Creative Promos Take on a Global Flavor
WJLA-TV’s Quinn Has International Outlook in Work
One of the four winners of the inaugural Marketing Maverick Awards, a joint venture by TelevisionWeek and Promax/BDA, is John Quinn, public affairs marketing exec for WJLA-TV in Washington.
Mr. Quinn is a two-time Emmy nominee who has been recognized by Promax/BDA for his innovative initiatives in the past. In 2007 he was asked to create multiplatform public awareness campaigns for the embassies of Germany, Taiwan, South Korea and Kazakhstan.
“I’m really excited about winning,” Mr. Quinn said of the Marketing Maverick Award. But, he added, “All I’m worried about is giving out too many ideas to our competition.”
Mr. Quinn’s reports promoted local interest in the international presence of the embassies in the nation’s capital. The ideas about how to do that were all his own; publicists weren’t pitching him with offers. “No, I was just listening to the news on TV and radio, reading the newspapers, following the news in general to learn what was happening on Capitol Hill as far as other countries go. When the heads of state from those countries came, I would try to come up with an idea to promote topics of interest from their countries.”
While it sounds simple, the ideas were much more refined. “It was thinking outside of the box, if you want to call it that,” said Mr. Quinn. For the German embassy, he realized it was the 60th anniversary of the 1948 Berlin airlift, which was being celebrated at Andrews Air Force Base. Mr. Quinn created an ad campaign to raise public awareness of how the heroic efforts of the U.S. and its allies saved more than 2 million people in Berlin.
“‘Friends Always, Germany,’ that was a heartfelt story and my favorite campaign,” said Mr. Quinn. “There was the big event at Andrews with the joint services open house, including an air show with the Blue Angels.”
As part of the Blue Angels flyover, Col. Gail Halvorsen, a veteran from the airlift, was invited back. “The colonel is really popular in Germany because he’s known as the Candy Bomber,” he said. “During the Berlin airlift he would drop little handkerchief parachutes that he made himself, with candy attached for the kids. So we created a spot for that, showing Col. Halvorsen back in 1948. At the air show, we re-created that by dropping candy to the kids at the show.”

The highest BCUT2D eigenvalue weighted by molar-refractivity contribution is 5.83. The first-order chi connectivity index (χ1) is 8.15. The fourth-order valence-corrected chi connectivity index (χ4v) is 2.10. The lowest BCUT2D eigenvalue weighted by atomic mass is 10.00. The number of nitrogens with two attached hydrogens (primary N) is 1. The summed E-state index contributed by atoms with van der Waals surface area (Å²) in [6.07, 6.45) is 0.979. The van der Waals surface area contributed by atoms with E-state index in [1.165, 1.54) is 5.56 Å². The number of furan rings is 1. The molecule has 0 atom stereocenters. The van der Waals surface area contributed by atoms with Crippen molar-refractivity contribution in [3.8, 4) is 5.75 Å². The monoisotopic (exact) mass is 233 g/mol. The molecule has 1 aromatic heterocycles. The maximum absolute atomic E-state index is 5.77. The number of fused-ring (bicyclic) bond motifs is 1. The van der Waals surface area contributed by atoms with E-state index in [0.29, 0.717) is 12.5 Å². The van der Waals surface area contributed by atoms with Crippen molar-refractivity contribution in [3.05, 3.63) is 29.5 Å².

In addition to airing on WJLA, Mr. Quinn’s spot ran on the German embassy Web site. “Then the news department interviewed Col. Halvorsen for our station, and it was shown on Pentagon TV and their Web site. It got a lot of coverage.”
The 12-week campaign was seen by 6,155,026 people an average of three times, and the Web component generated 3,877,026 impressions with more than 15,000 click-throughs to other Web sites.
Mr. Quinn’s most fortuitous promotion was the one involving Kazakhstan. He was tasked with mounting a campaign that coincided with President Nursultan Nazarbayev’s visit to the United States. The objective was to educate the public about Kazakhstan, its leadership role in Central Asia and its progress toward becoming a more democratic society. Thanks to the film “Borat: Cultural Learnings of America for Make Benefit Glorious Nation of Kazakhstan,” the country, the embassy and events celebrating the nation all were promoted.
“That’s a case where timing is everything. Our campaign was launched the same week that the ‘Borat’ movie came out. The president of Kazakhstan met with President Bush and they had a statue presentation in front of the embassy here,” Mr. Quinn said.
Meanwhile, “Borat” star Sasha Baron Cohen was desperately trying to get press for his movie. “He couldn’t get any. When our spots aired so many times, other stations and networks got the story and it was shown on ‘Nightline,’ the ABC network news, it was on Katie Couric’s show, it was everywhere,” said Mr. Quinn. “There was so much exposure about Kazakhstan and this movie that people caught on to it. That’s how Kazakhstan became an answer on ‘Jeopardy!’”